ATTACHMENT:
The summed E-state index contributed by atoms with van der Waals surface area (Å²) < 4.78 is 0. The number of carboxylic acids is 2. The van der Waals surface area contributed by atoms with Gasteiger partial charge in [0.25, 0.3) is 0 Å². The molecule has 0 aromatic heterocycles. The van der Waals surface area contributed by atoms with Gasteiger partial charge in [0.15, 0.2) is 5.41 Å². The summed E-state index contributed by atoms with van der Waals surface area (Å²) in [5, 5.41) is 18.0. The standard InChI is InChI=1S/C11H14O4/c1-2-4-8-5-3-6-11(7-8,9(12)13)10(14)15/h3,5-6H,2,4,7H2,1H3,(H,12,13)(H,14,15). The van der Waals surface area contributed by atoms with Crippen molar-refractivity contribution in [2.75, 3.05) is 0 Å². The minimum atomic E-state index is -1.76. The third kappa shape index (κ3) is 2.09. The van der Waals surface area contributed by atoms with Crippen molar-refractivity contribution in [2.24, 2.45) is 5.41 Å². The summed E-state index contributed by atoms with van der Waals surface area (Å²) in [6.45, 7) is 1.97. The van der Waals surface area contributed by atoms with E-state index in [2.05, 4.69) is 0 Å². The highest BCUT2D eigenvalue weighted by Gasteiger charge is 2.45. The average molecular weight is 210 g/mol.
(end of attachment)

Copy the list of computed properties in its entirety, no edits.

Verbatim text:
The summed E-state index contributed by atoms with van der Waals surface area (Å²) < 4.78 is 0. The number of carboxylic acids is 2. The van der Waals surface area contributed by atoms with Gasteiger partial charge in [0.25, 0.3) is 0 Å². The molecule has 0 aromatic heterocycles. The van der Waals surface area contributed by atoms with Gasteiger partial charge in [0.15, 0.2) is 5.41 Å². The summed E-state index contributed by atoms with van der Waals surface area (Å²) in [5, 5.41) is 18.0. The standard InChI is InChI=1S/C11H14O4/c1-2-4-8-5-3-6-11(7-8,9(12)13)10(14)15/h3,5-6H,2,4,7H2,1H3,(H,12,13)(H,14,15). The van der Waals surface area contributed by atoms with Crippen molar-refractivity contribution in [2.75, 3.05) is 0 Å². The minimum atomic E-state index is -1.76. The third kappa shape index (κ3) is 2.09. The van der Waals surface area contributed by atoms with Crippen molar-refractivity contribution in [2.24, 2.45) is 5.41 Å². The summed E-state index contributed by atoms with van der Waals surface area (Å²) in [6.45, 7) is 1.97. The van der Waals surface area contributed by atoms with E-state index in [2.05, 4.69) is 0 Å². The highest BCUT2D eigenvalue weighted by Gasteiger charge is 2.45. The average molecular weight is 210 g/mol.